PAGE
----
This way of living is very new to my own personal journey and it is fascinating to be witnessing I guess what many have been aspiring to or actually living in for some time.

    • Thank you, Donna. This is helpful. Perhaps the clue here is in your words “driving their visions”. There is a delicate balance, I feel, between holding to the essence of a vision that has arisen at soul level, and allowing the vision to unfold in ways that may be unanticipated. This can be both scary and beautiful!

  14. Thanks for this Margaret. Procrastination is a word that popped up for me. I have been procrastinating a lot lately, and feeling bad about it. Then I remembered a word you and I used about 20 years ago – I realised I have been “shoulding” on myself. Time to put both aside, listen to my inner voice and live simply.

  15. Dear Margaret,
    I am finding myself craving, thirsting, longing for a meaningful life in the company and close proximity of others, within nature, growing food, tending to the soil, being in communion with everything, staying open to the unfolding and the unknown. I resonate a lot with the comment about the striving and the labour and often the failure of “new communities” and felt often disheartened and scared that I would never make it into such a group. On the other hand I feel I “must find a community now or build one myself”, which puts me under a lot of pressure. My current life could be described as lacking freedom, simplicity, meaning, community, it comes to me in waves, so the feeling is not there all the time, but returning to me quite often, mostly in morning meditation. There is an urgency and a feeling of alarm which I know are not the best companions for a peaceful and openhearted path to community. Maybe you could assist me a little bit?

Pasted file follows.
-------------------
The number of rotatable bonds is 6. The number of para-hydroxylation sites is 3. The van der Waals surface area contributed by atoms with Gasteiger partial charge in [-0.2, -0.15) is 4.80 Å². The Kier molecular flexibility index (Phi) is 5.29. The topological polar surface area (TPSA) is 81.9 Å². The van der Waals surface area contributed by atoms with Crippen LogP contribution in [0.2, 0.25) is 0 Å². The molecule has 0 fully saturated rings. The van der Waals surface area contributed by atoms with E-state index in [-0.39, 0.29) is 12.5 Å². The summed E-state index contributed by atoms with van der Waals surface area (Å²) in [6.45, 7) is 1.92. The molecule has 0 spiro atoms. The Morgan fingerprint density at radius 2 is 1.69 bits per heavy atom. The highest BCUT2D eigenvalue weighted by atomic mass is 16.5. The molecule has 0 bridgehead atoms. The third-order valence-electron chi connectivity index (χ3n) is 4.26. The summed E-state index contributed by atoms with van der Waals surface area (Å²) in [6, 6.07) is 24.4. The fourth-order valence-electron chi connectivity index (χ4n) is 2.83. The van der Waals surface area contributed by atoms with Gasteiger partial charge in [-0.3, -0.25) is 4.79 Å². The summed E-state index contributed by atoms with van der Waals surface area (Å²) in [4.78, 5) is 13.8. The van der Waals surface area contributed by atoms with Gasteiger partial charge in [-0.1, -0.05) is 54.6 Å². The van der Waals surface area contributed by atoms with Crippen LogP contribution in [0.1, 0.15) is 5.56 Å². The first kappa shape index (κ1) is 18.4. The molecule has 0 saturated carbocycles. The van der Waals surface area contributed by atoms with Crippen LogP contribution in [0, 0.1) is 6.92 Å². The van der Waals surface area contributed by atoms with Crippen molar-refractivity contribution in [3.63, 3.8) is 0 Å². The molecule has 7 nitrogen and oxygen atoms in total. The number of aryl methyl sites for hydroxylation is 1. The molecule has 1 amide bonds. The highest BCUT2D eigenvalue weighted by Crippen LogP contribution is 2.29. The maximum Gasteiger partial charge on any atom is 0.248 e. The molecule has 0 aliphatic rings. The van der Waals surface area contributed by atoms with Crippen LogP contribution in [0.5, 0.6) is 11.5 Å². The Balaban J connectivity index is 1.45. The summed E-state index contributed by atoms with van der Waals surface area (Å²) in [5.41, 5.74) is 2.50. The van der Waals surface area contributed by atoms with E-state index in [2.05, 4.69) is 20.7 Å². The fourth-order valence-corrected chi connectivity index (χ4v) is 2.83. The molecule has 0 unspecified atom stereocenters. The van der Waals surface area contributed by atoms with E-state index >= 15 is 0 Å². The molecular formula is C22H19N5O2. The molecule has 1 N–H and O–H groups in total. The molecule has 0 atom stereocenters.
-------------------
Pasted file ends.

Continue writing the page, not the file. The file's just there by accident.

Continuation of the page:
16. Your blog on Simplicity comes well-timed, Margaret. The beginning of August, I claimed this month to be a month of living simply. I continue to “voluntarily” weed out my email contacts and choose consciously activities by prioritizing which ones bring me joy (kind of like the closet-cleaning guru suggests), which ones illuminate this soul and discerning with whom I want to spend time. It has take time and as August comes to a close, I find I am painting and writing more, getting out of my paddle board, swimming with friends, attending concerts, attending fewer on-line workshops – and with quite a different attitude of enjoyment rather than thinking of the next thing I have to do. Of course, I plan for this to continue into September, and on.

    Looking forward to the next blog on this subject, Margaret.

  17. I felt such a sense of calm at the end of hearing this. My entire body had eased at the lovely sound of your voice speaking, with its tone of encouragement, just the right balance between crisp and kind. I believe I’ll go outside for a walk!
    Thank you.

      • I couldn’t see a Comments button so will use Reply. I enjoyed relaxing and hearing you talk about slowness. It’s a theme in my life as I grow older, and right now I am resting because of the flu. It’s a great slowness calibrator, and gives me time to check on your blog, which I’ve been meaning to do for some time. Walking is my daily pleasure and I love the way my mind slows down when I walk in the park.

  18. So enjoyed your thoughts on simplicity Margaret…..”notice your life” stood out and made me smile and slow down as the rushing along just doesn´t allow this. Thank you for your clarity and practical suggestions without losing depth and probably gaining more enjoyment!